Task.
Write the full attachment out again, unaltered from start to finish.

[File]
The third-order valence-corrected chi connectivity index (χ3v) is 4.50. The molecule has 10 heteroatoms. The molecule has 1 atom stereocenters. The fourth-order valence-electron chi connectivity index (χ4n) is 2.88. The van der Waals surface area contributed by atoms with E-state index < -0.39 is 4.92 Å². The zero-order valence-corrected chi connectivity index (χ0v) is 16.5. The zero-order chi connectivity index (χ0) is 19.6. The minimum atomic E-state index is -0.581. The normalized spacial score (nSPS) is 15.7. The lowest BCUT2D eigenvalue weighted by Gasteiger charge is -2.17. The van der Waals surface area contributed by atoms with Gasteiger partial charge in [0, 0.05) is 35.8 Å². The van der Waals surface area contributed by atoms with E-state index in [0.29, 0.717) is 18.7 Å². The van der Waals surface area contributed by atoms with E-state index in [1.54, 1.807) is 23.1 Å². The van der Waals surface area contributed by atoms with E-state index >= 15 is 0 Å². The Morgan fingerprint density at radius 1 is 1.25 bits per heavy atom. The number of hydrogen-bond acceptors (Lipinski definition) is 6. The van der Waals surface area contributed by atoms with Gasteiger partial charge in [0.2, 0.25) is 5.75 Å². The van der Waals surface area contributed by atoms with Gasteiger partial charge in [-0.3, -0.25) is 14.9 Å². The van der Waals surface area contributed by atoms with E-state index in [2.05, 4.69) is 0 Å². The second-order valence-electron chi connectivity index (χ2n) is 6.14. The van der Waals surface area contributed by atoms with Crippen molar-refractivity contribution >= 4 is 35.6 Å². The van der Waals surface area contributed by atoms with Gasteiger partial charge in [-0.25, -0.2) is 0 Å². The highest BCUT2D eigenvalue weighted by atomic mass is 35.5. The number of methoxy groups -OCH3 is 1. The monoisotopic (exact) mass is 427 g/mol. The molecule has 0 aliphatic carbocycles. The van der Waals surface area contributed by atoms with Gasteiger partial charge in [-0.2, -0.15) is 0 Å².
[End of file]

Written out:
The third-order valence-corrected chi connectivity index (χ3v) is 4.50. The molecule has 10 heteroatoms. The molecule has 1 atom stereocenters. The fourth-order valence-electron chi connectivity index (χ4n) is 2.88. The van der Waals surface area contributed by atoms with E-state index < -0.39 is 4.92 Å². The zero-order valence-corrected chi connectivity index (χ0v) is 16.5. The zero-order chi connectivity index (χ0) is 19.6. The minimum atomic E-state index is -0.581. The normalized spacial score (nSPS) is 15.7. The lowest BCUT2D eigenvalue weighted by Gasteiger charge is -2.17. The van der Waals surface area contributed by atoms with Gasteiger partial charge in [0, 0.05) is 35.8 Å². The van der Waals surface area contributed by atoms with E-state index in [0.29, 0.717) is 18.7 Å². The van der Waals surface area contributed by atoms with E-state index in [1.54, 1.807) is 23.1 Å². The van der Waals surface area contributed by atoms with E-state index >= 15 is 0 Å². The Morgan fingerprint density at radius 1 is 1.25 bits per heavy atom. The number of hydrogen-bond acceptors (Lipinski definition) is 6. The van der Waals surface area contributed by atoms with Gasteiger partial charge in [0.2, 0.25) is 5.75 Å². The van der Waals surface area contributed by atoms with Gasteiger partial charge in [-0.3, -0.25) is 14.9 Å². The van der Waals surface area contributed by atoms with E-state index in [2.05, 4.69) is 0 Å². The second-order valence-electron chi connectivity index (χ2n) is 6.14. The van der Waals surface area contributed by atoms with Crippen molar-refractivity contribution >= 4 is 35.6 Å². The van der Waals surface area contributed by atoms with Gasteiger partial charge in [-0.25, -0.2) is 0 Å². The highest BCUT2D eigenvalue weighted by atomic mass is 35.5. The number of methoxy groups -OCH3 is 1. The monoisotopic (exact) mass is 427 g/mol. The molecule has 0 aliphatic carbocycles. The van der Waals surface area contributed by atoms with Gasteiger partial charge in [-0.2, -0.15) is 0 Å².